Photo of Bindu Paul

Bindu Paul

Assistant Professor


725 N Wolfe Street
Hunterian 307
Baltimore, MD 21205

Pharmacology and Molecular Sciences

Redox regulation plays a central role in signal transduction processes operating in the brain. Aberrant redox signaling is a hallmark of several neurodegenerative diseases such as Alzheimer’s disease, Huntington’s disease, Parkinson’s disease, Amyotrophic Lateral Sclerosis and various Ataxias. It is becoming increasingly clear that redox imbalance contributes to disease progression and pathophysiology of these diseases. My laboratory studies the molecular mechanisms underlying redox homeostasis in the brain with a focus on signaling mediated by gaseous messenger molecules such as hydrogen sulfide (H2S) and nitric oxide (NO). H2S and NO signal via post-translational modifications, on reactive cysteine residues, termed persulfidation/sulfhydration and nitrosylation respectively. We also study signaling mediated by redox active small molecules (bilirubin, cysteine, cysteamine, NAD+ and glutathione) and associated enzymes. Most recently we have been studying redox signaling in myalgic encephalomyelitis/chronic fatigue syndrome and COVID-19. Using cell culture, mouse models and patient samples, we have shown that modulating sulfhydration and nitrosylation networks have therapeutic benefits. These studies have yielded important clues that may be harnessed to develop novel therapeutics that delay, halt, reverse or better still, prevent neurodegeneration.

Paul BD*, Lemle MD, Komaroff AL and Snyder SH* Redox Imbalance Links COVID-19 and Myalgic Encephalomyelitis/ Chronic Fatigue Syndrome. Proc Natl Acad Sci USA. 2021. (*Corresponding). Aug 24;118(34):e2024358118. doi: 10.1073/pnas.2024358118. Study highlights possible link between ‘long’ COVID-19, chronic fatigue syndrome –

Giovinazzo D, Bursac B, Sbodio JI, Nalluru S, Snowman AM, Whiteman M, Filipovic MR, Snyder SH* and Paul BD*. Hydrogen sulfide mediates neuroprotection in Alzheimer’s disease by sulfhydration of GSK3β and inhibition of Tau hyper-phosphorylation. Proc Natl Acad Sci USA. 2021. Jan 26;118(4):e2017225118. doi: 10.1073/pnas.2017225118. (*Corresponding). PMID: 33431651. Rotten Egg Gas Could Guard Against Alzheimer’s Disease (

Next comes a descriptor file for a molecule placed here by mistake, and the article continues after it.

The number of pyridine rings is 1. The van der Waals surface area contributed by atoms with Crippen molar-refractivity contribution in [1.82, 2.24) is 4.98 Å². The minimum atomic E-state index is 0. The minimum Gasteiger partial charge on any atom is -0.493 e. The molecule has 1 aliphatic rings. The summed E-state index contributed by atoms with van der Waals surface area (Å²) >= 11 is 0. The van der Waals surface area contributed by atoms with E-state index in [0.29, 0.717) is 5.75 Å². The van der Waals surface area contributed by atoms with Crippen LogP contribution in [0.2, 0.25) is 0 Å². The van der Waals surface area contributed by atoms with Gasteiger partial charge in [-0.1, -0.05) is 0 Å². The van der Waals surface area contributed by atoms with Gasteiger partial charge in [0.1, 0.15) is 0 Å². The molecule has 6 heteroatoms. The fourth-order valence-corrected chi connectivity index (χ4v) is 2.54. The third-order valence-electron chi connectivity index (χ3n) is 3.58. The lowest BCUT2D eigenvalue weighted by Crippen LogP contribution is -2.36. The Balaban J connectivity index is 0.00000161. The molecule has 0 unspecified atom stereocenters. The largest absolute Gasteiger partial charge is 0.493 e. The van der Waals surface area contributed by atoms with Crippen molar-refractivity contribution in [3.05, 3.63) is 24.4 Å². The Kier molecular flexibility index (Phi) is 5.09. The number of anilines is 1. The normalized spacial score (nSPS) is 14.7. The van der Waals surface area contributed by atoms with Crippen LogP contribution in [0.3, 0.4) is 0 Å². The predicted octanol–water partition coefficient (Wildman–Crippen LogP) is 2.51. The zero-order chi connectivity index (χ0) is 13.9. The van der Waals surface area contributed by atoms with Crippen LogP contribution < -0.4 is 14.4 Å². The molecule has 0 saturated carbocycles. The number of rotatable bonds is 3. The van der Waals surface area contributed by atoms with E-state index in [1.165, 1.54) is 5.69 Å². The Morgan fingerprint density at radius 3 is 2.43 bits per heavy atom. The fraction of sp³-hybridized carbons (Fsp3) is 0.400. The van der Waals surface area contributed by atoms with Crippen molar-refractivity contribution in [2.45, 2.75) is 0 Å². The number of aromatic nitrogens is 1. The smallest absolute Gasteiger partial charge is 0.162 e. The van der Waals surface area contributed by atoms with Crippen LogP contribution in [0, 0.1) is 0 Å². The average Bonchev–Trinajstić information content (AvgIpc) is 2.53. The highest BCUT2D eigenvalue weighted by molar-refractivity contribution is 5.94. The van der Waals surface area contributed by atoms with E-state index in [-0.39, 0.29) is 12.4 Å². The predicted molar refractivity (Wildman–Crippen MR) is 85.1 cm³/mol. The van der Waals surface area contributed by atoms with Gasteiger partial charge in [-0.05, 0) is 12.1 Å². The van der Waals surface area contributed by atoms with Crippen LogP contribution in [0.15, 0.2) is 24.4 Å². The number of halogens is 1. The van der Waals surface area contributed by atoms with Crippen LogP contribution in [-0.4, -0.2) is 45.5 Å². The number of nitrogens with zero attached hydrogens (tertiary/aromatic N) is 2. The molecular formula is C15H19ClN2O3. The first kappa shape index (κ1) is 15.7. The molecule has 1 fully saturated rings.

Vasavda C, Kothari R, Malla AP, Tokhunts R, Lin A , Ji M, Xu R, Saavedra H, Snowman AM, Ricco C, Albacarys LK , Sbodio JI, Sedlak TW,  Paul BD* and Snyder SH. Bilirubin links heme catabolism to neuroprotection by scavenging superoxide radicals. Cell Chem Biol. 2019; 26(10):1450-1460 (*Corresponding). PMID: 31353321. More Than Just Jaundice: Mouse Study Shows Bilirubin May Protect The Brain (

Zivanovic J, Kouroussis E, Kohl J, Adhikari B,  Schot-Roux S, Thomas D, Miljkovic J, Bursac B, Petrovic D, Jung Y, Miler M, Mitchell SJ,  Milosevic V, Gomes EJ, Benhar M, Gonzales-Zorn B, Ivanovic-Burmazovic I, Torregrossa R, Mitchell JR, Whiteman M, Schwarz G, Snyder SH, Paul BD, Carroll KS, Filipovic MR. Selective persulfide detection reveals evolutionarily conserved anti-aging effects of s-sulfhydration. Cell Metab. 2019; 30(6):1152-1170. PMID: 31735592.

Sedlak TW#, Paul BD#, Parker GM, Hester LD, Snowman AM, Taniguchi Y, Kamiya A, Snyder SH and Sawa A. The glutathione cycle shapes synaptic glutamate activity Proc Natl Acad Sci USA. 2019; 116(7):2701-2706.  (#Co-first author). PMID: 30692251.

Sbodio JI#, Snyder SH* and Paul BD#*. Golgi stress response reprograms cysteine metabolism to confer cytoprotection in Huntington’s disease. Proc Natl Acad Sci USA. 2018; 115(4):780-785. PMID: 29317536. (#Equal contribution, *Corresponding). [A New Signaling Pathway Involving the Golgi Apparatus Identified in Cells With Huntington’s Disease (

Sbodio JI#, Snyder SH* and Paul BD#*. Transcriptional control of amino acid homeostasis is disrupted in Huntington’s disease.  Proc Natl Acad Sci USA. 2016; 113(31):8843-8848. PMID: 27436896. (#Equal contribution, *Corresponding).  New Evidence: How Amino Acid Cysteine Combats Huntington’s Disease – 07/26/2016 (

Sbodio JI, Paul BD, Machamer C and Snyder SH. Golgi protein ACBD3 mediates neurotoxicity associated with Huntington’s Disease. Cell Rep. 2013; 4(5):890-897. PMID: 24012756.

Paul BD, Sbodio JI, Xu R, Vandiver MS, Cha JY, Snowman AM and Snyder SH. Cystathionine g-lyase deficiency mediates neurodegeneration in Huntington’s disease. Nature. 2014; 509(7498):96-100. PMID: 24670645. Brain Degeneration In Huntington’s Disease Caused By Amino Acid Deficiency – 03/26/2014 (

Paul BD and Snyder SH. H₂S signaling through protein sulfhydration and beyond. Nat Rev Mol Cell Biol. 2012; 13(8):499-507. PMID: 22781905. (COVER PAGE ARTICLE).